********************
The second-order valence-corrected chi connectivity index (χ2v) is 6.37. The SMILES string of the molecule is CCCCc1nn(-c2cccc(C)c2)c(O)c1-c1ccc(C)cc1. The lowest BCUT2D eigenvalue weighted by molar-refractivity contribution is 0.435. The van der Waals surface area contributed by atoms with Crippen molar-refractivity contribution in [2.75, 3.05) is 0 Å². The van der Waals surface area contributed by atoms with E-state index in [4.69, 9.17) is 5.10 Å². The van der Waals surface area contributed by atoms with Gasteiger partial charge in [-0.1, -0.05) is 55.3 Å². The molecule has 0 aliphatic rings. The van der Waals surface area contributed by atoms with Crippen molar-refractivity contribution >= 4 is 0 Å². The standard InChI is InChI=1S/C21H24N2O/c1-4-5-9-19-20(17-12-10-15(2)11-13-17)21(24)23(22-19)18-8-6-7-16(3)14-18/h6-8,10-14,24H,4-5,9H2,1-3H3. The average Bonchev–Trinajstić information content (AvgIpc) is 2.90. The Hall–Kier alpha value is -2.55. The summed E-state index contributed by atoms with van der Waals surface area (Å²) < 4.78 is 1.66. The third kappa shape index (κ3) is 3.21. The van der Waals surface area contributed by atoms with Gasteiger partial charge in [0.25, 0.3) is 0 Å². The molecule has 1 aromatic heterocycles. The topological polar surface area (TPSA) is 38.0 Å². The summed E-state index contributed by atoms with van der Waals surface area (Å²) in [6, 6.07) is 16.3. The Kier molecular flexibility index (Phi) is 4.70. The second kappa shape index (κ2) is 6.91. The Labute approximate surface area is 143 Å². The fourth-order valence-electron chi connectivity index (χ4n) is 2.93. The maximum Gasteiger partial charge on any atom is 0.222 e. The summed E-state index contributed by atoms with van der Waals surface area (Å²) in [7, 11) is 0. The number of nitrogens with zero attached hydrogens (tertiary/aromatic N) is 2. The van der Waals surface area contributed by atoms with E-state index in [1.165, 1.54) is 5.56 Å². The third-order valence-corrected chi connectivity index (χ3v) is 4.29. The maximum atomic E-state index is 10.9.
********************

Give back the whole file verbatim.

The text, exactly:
The second-order valence-corrected chi connectivity index (χ2v) is 6.37. The SMILES string of the molecule is CCCCc1nn(-c2cccc(C)c2)c(O)c1-c1ccc(C)cc1. The lowest BCUT2D eigenvalue weighted by molar-refractivity contribution is 0.435. The van der Waals surface area contributed by atoms with Crippen molar-refractivity contribution in [2.75, 3.05) is 0 Å². The van der Waals surface area contributed by atoms with E-state index in [4.69, 9.17) is 5.10 Å². The van der Waals surface area contributed by atoms with Gasteiger partial charge in [-0.1, -0.05) is 55.3 Å². The molecule has 0 aliphatic rings. The van der Waals surface area contributed by atoms with Crippen molar-refractivity contribution >= 4 is 0 Å². The standard InChI is InChI=1S/C21H24N2O/c1-4-5-9-19-20(17-12-10-15(2)11-13-17)21(24)23(22-19)18-8-6-7-16(3)14-18/h6-8,10-14,24H,4-5,9H2,1-3H3. The average Bonchev–Trinajstić information content (AvgIpc) is 2.90. The Hall–Kier alpha value is -2.55. The summed E-state index contributed by atoms with van der Waals surface area (Å²) < 4.78 is 1.66. The third kappa shape index (κ3) is 3.21. The van der Waals surface area contributed by atoms with Gasteiger partial charge in [0.25, 0.3) is 0 Å². The molecule has 1 aromatic heterocycles. The topological polar surface area (TPSA) is 38.0 Å². The summed E-state index contributed by atoms with van der Waals surface area (Å²) in [6, 6.07) is 16.3. The Kier molecular flexibility index (Phi) is 4.70. The second kappa shape index (κ2) is 6.91. The Labute approximate surface area is 143 Å². The fourth-order valence-electron chi connectivity index (χ4n) is 2.93. The maximum Gasteiger partial charge on any atom is 0.222 e. The summed E-state index contributed by atoms with van der Waals surface area (Å²) in [7, 11) is 0. The number of nitrogens with zero attached hydrogens (tertiary/aromatic N) is 2. The van der Waals surface area contributed by atoms with E-state index in [1.165, 1.54) is 5.56 Å². The third-order valence-corrected chi connectivity index (χ3v) is 4.29. The maximum atomic E-state index is 10.9.